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SECTION I.-Of Planes, and of Bodies terminated by Planes.
195. IN the preceding sections, we have considered all the lines of any one of the figures which have been discussed, as in a plane surface ; that is, in a surface to which a straight line may be applied in every direction, so as to lie entirely in this surface. This has enabled us to unfold the elementary principles of linear geometry, and to measure the areas of surfaces bounded by straight lines or circular curves. We proceed now to investigate the geometrical relations in bodies. As the surfaces of many bodies consist, in whole or in part, of planes; and as all bodies involve the three dimensions of space, length, breadth and thickness; in discussing their geometrical character, it is necessary to consider not only the forms and magnitudes of planes, but their relative positions, their inclinations, and their relation to lines and points without them.* In discussing the general relations of lines to planes, and of planes to each other, we consider them as indefinitely extended, except where some limit is expressly stated. 196. If two straight lines are in the same plane, a second plane may be conceived to pass through one of these lines without coinciding with the other line ; it will therefore cut the first plane. But if any two points
* In what follows, the figures though represented on a plane, are considered as embracing the three dimenision of space. And where any line is supposed to pass behind any part of a body or of a plane, it is indicated in the figure by a dotted line.
common to the two planes, be taken, a straight line drawn between them will lie wholly in each of the planes (8); therefore—The interscetion of two planes is a straight line. 197. If the second plane be turned about the straight line through which it passes, till it coincides with the other line, it must also coincide with the other plane : Two straight lines, therefore, are sufficient to determine the position of a plane : And three points, not in the same straight line, will also determine the position of a plane; for the plane may be conceived to revolve about a straight line passing through two of the points; and if it be placed so as to coincide with the other point, it can revolve no farther without leaving it; it is therefore fixed. It follows from this that any two straight lines which cut each other, are in the same plane; for a plane may be passed through one of them, as AB (fig. 108), and Fig.108. turned till it coincide with the other CD. It is evident, therefore, that—any three points, not in the same straight line, being joined, two and two, by three straight lines, a plane triangle will be formed ; if four points are so joined, the quadrilateral, thus formed, may be a plane figure ; but if the plane passing through three of the points, do not at the same time pass through the fourth, the quadrilateral cannot be considered as a single surface. 19s. A straight line is said to be parallel to a plane, when it does not incline towards the plane, in either direction. A line parallel to a plane will therefore be, in every part, at the same distance from the plane; and consequently can never meet it, however far produced. A straight line is perpendicular to a plane when its inclination to the plane is the same on all sides. It is evident that the straight line will, in this case, be perpendicular to every straight line drawn in this plane, through the foot of the perpendicular. 199. , Let us suppose a straight line PD (fig. 109) Fig.109. to revolve about the straight line AB, always perpendicular to it, AB being considered as fixed. It is evident that PD, by this revolution, will generate a plane surface; for in whatever position the revolving line be placed, in the position PE, for instance, a plane may be conceived to pass through EPA, which being extended 7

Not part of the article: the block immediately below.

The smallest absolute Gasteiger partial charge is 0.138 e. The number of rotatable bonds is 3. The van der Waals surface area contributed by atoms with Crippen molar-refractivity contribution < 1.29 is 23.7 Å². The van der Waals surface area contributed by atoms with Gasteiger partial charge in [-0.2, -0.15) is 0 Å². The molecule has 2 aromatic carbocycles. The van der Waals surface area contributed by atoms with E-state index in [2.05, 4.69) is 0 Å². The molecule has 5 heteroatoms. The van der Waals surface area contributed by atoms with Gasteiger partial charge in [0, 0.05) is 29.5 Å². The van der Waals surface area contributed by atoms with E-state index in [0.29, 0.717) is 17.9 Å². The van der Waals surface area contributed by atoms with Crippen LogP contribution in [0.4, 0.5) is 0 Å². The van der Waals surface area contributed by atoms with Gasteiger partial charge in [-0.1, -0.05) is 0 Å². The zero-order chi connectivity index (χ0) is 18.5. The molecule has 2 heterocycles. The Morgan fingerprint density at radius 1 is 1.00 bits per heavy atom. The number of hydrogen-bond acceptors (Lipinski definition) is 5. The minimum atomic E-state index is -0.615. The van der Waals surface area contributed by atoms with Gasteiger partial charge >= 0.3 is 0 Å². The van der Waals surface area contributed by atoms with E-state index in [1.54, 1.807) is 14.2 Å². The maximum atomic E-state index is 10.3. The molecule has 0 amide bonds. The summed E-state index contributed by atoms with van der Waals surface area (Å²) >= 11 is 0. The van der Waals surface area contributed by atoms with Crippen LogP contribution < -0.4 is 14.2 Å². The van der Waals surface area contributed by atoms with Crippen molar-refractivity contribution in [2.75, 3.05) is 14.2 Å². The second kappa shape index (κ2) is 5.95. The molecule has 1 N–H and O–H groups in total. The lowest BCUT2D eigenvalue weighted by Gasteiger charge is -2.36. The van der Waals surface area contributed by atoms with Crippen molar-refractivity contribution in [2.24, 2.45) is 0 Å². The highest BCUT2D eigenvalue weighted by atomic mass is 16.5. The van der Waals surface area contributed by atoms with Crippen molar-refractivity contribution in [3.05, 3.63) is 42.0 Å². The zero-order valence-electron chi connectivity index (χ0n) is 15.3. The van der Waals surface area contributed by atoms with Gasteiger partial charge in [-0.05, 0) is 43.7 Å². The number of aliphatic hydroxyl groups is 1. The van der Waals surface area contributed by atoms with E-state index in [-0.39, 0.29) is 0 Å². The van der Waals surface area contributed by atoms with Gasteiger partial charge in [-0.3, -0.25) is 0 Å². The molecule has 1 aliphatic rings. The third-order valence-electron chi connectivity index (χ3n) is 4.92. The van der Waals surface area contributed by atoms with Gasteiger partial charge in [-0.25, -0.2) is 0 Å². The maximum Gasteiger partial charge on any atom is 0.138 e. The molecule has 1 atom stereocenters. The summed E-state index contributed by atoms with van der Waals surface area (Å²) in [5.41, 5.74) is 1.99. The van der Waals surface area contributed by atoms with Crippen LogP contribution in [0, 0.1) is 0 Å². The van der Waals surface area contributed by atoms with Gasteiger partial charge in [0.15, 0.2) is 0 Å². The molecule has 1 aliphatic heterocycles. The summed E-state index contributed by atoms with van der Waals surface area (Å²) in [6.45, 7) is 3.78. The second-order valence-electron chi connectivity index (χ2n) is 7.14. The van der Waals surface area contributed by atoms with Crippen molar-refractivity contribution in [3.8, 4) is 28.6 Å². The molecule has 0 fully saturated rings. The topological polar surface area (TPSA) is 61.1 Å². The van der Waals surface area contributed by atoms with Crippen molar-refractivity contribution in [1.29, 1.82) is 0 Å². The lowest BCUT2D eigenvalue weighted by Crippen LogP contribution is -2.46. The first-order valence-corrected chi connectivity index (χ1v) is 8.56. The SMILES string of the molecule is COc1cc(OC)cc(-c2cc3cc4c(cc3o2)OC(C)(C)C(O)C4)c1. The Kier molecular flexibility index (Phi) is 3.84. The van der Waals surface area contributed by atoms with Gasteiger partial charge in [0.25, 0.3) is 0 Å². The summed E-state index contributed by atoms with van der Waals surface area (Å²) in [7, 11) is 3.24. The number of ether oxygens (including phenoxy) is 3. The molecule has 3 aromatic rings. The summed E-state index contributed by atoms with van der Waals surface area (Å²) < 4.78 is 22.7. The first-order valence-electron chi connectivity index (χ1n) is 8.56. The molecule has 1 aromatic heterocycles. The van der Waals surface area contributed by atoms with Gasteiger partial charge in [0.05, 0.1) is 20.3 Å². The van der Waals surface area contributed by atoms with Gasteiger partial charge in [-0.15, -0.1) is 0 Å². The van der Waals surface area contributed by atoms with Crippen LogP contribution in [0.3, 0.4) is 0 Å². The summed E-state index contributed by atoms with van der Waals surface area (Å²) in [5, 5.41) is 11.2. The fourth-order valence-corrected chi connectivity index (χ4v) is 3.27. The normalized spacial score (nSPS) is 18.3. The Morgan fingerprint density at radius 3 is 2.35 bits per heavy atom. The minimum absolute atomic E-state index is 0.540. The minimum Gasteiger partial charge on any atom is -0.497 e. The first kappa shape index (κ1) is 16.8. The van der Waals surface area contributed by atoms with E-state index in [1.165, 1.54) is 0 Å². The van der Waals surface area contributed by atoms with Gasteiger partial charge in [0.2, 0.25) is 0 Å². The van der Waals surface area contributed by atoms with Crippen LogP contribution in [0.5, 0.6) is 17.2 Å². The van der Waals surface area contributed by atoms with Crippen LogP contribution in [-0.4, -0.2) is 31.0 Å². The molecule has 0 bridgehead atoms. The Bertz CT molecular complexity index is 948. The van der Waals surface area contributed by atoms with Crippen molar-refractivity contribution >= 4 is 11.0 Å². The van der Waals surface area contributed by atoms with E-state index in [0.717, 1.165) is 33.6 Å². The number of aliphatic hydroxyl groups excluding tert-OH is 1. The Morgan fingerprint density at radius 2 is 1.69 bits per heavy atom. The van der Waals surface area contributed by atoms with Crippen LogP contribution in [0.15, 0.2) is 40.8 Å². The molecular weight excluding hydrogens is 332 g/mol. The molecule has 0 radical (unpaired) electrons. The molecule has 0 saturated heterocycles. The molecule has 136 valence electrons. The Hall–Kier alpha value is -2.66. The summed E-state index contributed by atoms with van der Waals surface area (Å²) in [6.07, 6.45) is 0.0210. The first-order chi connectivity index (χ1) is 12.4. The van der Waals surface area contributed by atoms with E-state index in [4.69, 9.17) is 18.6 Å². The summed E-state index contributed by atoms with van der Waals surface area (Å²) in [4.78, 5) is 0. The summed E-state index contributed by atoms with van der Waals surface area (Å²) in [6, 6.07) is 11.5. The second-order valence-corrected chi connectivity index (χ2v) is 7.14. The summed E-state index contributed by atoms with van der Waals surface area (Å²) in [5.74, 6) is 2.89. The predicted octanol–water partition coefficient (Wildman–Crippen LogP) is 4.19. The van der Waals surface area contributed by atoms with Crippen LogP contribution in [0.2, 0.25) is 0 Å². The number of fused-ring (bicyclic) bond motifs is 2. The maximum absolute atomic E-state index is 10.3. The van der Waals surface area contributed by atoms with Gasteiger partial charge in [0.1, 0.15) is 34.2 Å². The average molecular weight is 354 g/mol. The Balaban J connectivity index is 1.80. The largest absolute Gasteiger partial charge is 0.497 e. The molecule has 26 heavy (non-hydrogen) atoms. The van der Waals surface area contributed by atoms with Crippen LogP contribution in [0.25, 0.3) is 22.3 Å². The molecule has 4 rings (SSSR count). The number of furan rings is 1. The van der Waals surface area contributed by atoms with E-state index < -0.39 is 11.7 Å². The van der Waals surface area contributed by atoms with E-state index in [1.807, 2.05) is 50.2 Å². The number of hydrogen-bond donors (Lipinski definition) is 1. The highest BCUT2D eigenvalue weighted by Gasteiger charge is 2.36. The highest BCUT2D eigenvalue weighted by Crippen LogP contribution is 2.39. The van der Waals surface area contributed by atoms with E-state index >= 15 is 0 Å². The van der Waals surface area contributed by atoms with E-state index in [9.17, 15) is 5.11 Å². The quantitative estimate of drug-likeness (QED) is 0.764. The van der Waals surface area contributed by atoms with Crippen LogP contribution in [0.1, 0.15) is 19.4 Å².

will also pass through the opposite position of the revolv-
ing line, as PC. But as this line must be always perpen-
dicular to AP, the sum of the two angles APE, APC,
will be equal to two right-angles, and CPF will always
be a straight line, that is, the surface will be a plane, to
which AB will be perpendicular (8).
It follows, therefore, that—If two straight lines are
perpendicular to the same straight line, at the same point,
they are in the same plane perpendicular to this line.
200. Remark. It is evident that—There can be only
one line passing through P, perpendicular to this plane;
for if there could be another it must diverge from PA,
and therefore its inclination to the plane must be greater
on one side than the other, which cannot be the case
with a perpendicular (198).
201. It is also evident that—Through any point,
without a plane, as A for instance above the plane MN,
only one perpendicular can be drawn to that plane. For
a straight line passing through A in the same direction
with AP must be the same line ; another line, therefore,
which passes through A must be inclined to AP, and
consequently will be differently inclined to the plane
MN ; it cannot, therefore, be perpendicular to this
It is equally evident that—Only one plane can cut a
straight line at the same point, perpendicular to it. For
two planes passing through the same point, must be in-
clined to each other; they cannot, therefore, be both
perpendicular to the same straight line. *
202. As any two of the lines, CE, FD, passing through